A panoramic view of the PHENIX detector's building and counting house. To the left, an entrance to RHIC's particle beam ring is visible. When access is required, the enormous concrete slabs that block the entrance are removed with a crane to expose the route into the tunnel.
The Relativistic Heavy Ion Collider (RHIC) at Brookhaven is a medium-to-high-energy machine that plays a unique role in the study of the early universe. While most particle accelerators collide single particles (like protons and antiprotons in the case Fermilab’s Tevatron), RHIC’s main purpose is to collide gold nuclei, each of which contains 79 protons.
Why the additional mass? The results of a proton-antiproton collision usually look something like this:
A proton-antiproton collision at the Tevatron (courtesy of Rockefeller University/CDF)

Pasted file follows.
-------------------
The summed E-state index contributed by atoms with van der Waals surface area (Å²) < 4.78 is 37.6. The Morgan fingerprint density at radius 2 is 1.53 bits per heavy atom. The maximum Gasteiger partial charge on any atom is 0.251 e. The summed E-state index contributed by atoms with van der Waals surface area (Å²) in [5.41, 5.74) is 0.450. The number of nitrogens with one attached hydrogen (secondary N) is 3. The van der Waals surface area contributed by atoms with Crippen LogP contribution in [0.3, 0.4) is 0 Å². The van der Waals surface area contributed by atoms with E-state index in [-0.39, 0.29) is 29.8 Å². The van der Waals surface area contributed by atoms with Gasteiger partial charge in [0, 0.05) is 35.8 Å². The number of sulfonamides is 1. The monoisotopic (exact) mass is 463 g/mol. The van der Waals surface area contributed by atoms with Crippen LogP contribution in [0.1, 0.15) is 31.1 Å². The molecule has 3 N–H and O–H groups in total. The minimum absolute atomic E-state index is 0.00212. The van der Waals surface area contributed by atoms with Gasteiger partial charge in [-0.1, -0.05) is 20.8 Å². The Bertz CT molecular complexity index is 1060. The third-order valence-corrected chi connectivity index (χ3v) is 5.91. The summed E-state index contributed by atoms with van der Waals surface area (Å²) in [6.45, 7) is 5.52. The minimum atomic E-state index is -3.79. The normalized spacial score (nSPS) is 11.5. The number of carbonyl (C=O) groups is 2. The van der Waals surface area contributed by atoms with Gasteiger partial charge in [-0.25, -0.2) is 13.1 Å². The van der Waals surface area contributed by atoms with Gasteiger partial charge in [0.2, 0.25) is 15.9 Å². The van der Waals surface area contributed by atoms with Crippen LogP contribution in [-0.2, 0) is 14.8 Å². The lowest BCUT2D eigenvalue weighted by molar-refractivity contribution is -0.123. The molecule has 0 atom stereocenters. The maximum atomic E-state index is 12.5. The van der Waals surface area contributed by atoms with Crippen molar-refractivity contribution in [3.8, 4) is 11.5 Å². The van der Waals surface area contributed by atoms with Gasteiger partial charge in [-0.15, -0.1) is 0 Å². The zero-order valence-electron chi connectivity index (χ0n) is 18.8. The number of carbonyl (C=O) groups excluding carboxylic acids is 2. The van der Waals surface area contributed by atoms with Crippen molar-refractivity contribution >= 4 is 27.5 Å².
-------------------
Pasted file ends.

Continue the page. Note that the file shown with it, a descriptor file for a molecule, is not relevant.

Gold ion collisions produce tracks like this:
A gold ion collision at RHIC (courtesy of RHIC, found on Wikipedia)
Brookhaven’s National Synchrotron Light Source, we would discover, is just that — a light source. And despite the differences in scale and the methods of production, it isn’t so different from the studio lights used by photographers. In each case, the way to get the best image is to shine a really bright light on the subject and take a picture of it. Indeed, the only respect in which the light source’s name can be misleading is that it does not confine itself to the visible light spectrum, but uses everything between infrared and x-rays.
A view of the workspaces surrounding the smaller ring at Brookhaven's National Synchrotron Light Source
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